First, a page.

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German woman charged with ‘enslaving’ Yazidi victim

Federal prosecutors on Wednesday said they had charged a German woman with war crimes and abetting genocide with the Islamic State group in Syria by “enslaving” a Yazidi woman.

The authorities brought the charges, which also included crimes against humanity and membership of a foreign terrorist organisation, against the suspect identified only as Nadine K. on September 16 before the superior regional court in Koblenz.

The federal prosecutor’s office said in a statement that Nadine K. had travelled with her husband in December 2014 from Germany to the IS-controlled part of Syria where they joined the militant group.

Months later the couple and their daughter settled in the Iraqi city of Mosul, the former “capital” proclaimed by IS, where they hoarded weapons and established a hostel providing room and board for “single female members” of IS.

“From early 2016, Nadine K. and her husband kept a Yazidi woman as a slave,” prosecutors said. “The man raped and beat the woman regularly, which Nadine K. knew.”

They said Nadine K. kept watch to prevent the woman from fleeing and forced her to do housework and care for children while observing Islamic rituals.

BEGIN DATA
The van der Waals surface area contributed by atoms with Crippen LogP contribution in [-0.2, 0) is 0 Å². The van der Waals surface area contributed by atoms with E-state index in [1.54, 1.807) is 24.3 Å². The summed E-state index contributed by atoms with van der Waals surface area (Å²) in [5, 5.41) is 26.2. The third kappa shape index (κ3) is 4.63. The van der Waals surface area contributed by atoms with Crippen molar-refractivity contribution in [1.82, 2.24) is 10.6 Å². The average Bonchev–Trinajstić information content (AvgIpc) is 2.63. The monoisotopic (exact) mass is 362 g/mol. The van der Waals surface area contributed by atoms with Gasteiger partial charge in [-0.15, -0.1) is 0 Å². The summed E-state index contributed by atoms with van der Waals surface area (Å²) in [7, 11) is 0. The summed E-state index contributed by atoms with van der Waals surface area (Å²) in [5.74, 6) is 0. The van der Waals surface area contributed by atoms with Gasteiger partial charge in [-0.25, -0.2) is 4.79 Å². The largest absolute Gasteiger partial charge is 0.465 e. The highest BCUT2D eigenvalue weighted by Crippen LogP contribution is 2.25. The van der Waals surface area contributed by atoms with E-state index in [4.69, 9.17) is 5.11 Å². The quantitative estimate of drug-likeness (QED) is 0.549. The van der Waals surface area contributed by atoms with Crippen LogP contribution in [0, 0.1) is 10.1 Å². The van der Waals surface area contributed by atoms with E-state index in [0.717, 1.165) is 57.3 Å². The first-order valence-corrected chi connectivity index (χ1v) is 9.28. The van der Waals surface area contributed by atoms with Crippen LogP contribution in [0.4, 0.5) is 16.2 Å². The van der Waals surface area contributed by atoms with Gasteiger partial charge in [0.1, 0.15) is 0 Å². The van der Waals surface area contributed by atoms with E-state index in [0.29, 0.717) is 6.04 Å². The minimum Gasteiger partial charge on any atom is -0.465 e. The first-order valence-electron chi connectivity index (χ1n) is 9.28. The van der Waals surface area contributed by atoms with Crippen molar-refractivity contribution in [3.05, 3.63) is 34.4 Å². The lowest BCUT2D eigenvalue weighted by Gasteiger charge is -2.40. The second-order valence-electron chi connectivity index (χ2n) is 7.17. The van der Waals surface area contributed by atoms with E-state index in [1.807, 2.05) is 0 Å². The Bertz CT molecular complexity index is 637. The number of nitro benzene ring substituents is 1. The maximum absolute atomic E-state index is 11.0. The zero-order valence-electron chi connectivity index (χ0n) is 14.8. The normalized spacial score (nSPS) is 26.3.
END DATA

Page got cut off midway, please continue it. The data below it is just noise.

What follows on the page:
“All of this served the declared purpose of IS, to wipe out the Yazidi faith,” prosecutors said.

Nadine K. and her family are believed to have moved to Syria in autumn 2016 with their “slave” and lived in IS-controlled territory until March 2019 when the suspect was captured by Kurdish forces and the Yazidi woman “regained her freedom”.

The suspect was arrested last March upon her return to Germany in one of several repatriation operations.

A German court last November issued the first ruling worldwide to recognise crimes against the Yazidi community as genocide, in a verdict hailed by activists as a “historic” win for the minority.

The Kurdish-speaking Yazidis hailing from northern Iraq have for years been persecuted by IS militants who have killed hundreds of men, raped women and forcibly recruited children as fighters.

In May, a German woman who joined the Islamic State group in Syria as a teenager was handed a two-year suspended prison sentence but cleared by a court in Naumburg, central Germany, of aiding and abetting crimes against humanity.